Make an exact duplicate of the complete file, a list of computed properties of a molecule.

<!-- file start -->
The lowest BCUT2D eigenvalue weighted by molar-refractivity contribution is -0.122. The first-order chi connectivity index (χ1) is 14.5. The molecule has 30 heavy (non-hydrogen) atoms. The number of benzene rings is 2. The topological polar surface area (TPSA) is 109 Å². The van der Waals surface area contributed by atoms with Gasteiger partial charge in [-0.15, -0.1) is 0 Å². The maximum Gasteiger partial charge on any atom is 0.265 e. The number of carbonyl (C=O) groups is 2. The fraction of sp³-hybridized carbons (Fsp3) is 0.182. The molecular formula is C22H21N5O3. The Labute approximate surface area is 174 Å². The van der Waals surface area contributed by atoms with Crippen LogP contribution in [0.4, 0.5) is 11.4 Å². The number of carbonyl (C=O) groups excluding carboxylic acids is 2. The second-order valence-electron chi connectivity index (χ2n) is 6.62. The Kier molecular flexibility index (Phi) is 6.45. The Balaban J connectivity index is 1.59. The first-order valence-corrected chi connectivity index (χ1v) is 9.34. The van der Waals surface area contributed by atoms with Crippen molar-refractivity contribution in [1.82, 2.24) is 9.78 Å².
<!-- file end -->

The lowest BCUT2D eigenvalue weighted by molar-refractivity contribution is -0.122. The first-order chi connectivity index (χ1) is 14.5. The molecule has 30 heavy (non-hydrogen) atoms. The number of benzene rings is 2. The topological polar surface area (TPSA) is 109 Å². The van der Waals surface area contributed by atoms with Gasteiger partial charge in [-0.15, -0.1) is 0 Å². The maximum Gasteiger partial charge on any atom is 0.265 e. The number of carbonyl (C=O) groups is 2. The fraction of sp³-hybridized carbons (Fsp3) is 0.182. The molecular formula is C22H21N5O3. The Labute approximate surface area is 174 Å². The van der Waals surface area contributed by atoms with Crippen LogP contribution in [0.4, 0.5) is 11.4 Å². The number of carbonyl (C=O) groups excluding carboxylic acids is 2. The second-order valence-electron chi connectivity index (χ2n) is 6.62. The Kier molecular flexibility index (Phi) is 6.45. The Balaban J connectivity index is 1.59. The first-order valence-corrected chi connectivity index (χ1v) is 9.34. The van der Waals surface area contributed by atoms with Crippen molar-refractivity contribution in [1.82, 2.24) is 9.78 Å².